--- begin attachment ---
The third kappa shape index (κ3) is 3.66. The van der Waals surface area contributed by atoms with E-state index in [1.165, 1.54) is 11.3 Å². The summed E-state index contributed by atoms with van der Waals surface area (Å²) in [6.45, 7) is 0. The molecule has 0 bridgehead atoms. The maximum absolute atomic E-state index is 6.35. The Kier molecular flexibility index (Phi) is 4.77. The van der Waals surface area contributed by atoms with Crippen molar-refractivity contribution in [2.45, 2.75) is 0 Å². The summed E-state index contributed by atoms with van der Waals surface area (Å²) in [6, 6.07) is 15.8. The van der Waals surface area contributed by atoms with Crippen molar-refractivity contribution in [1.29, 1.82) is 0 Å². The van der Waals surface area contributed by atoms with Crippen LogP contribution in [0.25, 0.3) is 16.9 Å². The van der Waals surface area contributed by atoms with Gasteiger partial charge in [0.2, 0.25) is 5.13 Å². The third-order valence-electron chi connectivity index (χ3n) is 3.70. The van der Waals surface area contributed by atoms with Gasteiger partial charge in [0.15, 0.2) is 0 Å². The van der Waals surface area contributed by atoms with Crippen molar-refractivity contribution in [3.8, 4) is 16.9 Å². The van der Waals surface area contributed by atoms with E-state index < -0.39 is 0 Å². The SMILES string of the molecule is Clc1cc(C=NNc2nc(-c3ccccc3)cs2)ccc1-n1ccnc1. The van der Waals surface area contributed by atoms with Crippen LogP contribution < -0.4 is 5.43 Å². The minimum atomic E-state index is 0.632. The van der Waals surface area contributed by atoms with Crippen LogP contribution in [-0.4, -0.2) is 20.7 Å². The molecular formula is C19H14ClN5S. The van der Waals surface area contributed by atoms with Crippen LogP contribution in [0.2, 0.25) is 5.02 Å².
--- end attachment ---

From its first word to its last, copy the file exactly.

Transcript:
The third kappa shape index (κ3) is 3.66. The van der Waals surface area contributed by atoms with E-state index in [1.165, 1.54) is 11.3 Å². The summed E-state index contributed by atoms with van der Waals surface area (Å²) in [6.45, 7) is 0. The molecule has 0 bridgehead atoms. The maximum absolute atomic E-state index is 6.35. The Kier molecular flexibility index (Phi) is 4.77. The van der Waals surface area contributed by atoms with Crippen molar-refractivity contribution in [2.45, 2.75) is 0 Å². The summed E-state index contributed by atoms with van der Waals surface area (Å²) in [6, 6.07) is 15.8. The van der Waals surface area contributed by atoms with Crippen molar-refractivity contribution in [1.29, 1.82) is 0 Å². The van der Waals surface area contributed by atoms with Crippen LogP contribution in [0.25, 0.3) is 16.9 Å². The van der Waals surface area contributed by atoms with Gasteiger partial charge in [0.2, 0.25) is 5.13 Å². The third-order valence-electron chi connectivity index (χ3n) is 3.70. The van der Waals surface area contributed by atoms with Gasteiger partial charge in [0.15, 0.2) is 0 Å². The van der Waals surface area contributed by atoms with Crippen molar-refractivity contribution in [3.8, 4) is 16.9 Å². The van der Waals surface area contributed by atoms with E-state index < -0.39 is 0 Å². The SMILES string of the molecule is Clc1cc(C=NNc2nc(-c3ccccc3)cs2)ccc1-n1ccnc1. The van der Waals surface area contributed by atoms with Crippen LogP contribution < -0.4 is 5.43 Å². The minimum atomic E-state index is 0.632. The van der Waals surface area contributed by atoms with Crippen LogP contribution in [-0.4, -0.2) is 20.7 Å². The molecular formula is C19H14ClN5S. The van der Waals surface area contributed by atoms with Crippen LogP contribution in [0.2, 0.25) is 5.02 Å².